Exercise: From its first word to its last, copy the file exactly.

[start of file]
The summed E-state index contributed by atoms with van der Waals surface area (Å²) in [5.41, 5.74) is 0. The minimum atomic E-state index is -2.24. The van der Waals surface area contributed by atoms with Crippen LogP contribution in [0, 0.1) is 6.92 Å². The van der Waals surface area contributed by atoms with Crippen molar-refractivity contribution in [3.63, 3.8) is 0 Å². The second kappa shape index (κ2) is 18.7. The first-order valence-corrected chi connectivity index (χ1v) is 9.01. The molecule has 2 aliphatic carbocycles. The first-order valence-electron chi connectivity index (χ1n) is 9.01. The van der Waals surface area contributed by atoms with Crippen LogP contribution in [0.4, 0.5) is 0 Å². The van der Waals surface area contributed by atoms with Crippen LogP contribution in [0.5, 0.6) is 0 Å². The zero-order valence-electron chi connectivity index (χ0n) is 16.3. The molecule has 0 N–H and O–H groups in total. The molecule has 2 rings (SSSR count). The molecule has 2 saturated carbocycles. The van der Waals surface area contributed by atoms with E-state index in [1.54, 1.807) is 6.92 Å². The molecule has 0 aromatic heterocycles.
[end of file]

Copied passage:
The summed E-state index contributed by atoms with van der Waals surface area (Å²) in [5.41, 5.74) is 0. The minimum atomic E-state index is -2.24. The van der Waals surface area contributed by atoms with Crippen LogP contribution in [0, 0.1) is 6.92 Å². The van der Waals surface area contributed by atoms with Crippen molar-refractivity contribution in [3.63, 3.8) is 0 Å². The second kappa shape index (κ2) is 18.7. The first-order valence-corrected chi connectivity index (χ1v) is 9.01. The molecule has 2 aliphatic carbocycles. The first-order valence-electron chi connectivity index (χ1n) is 9.01. The van der Waals surface area contributed by atoms with Crippen LogP contribution in [0.4, 0.5) is 0 Å². The van der Waals surface area contributed by atoms with Crippen LogP contribution in [0.5, 0.6) is 0 Å². The zero-order valence-electron chi connectivity index (χ0n) is 16.3. The molecule has 0 N–H and O–H groups in total. The molecule has 2 rings (SSSR count). The molecule has 2 saturated carbocycles. The van der Waals surface area contributed by atoms with E-state index in [1.54, 1.807) is 6.92 Å². The molecule has 0 aromatic heterocycles.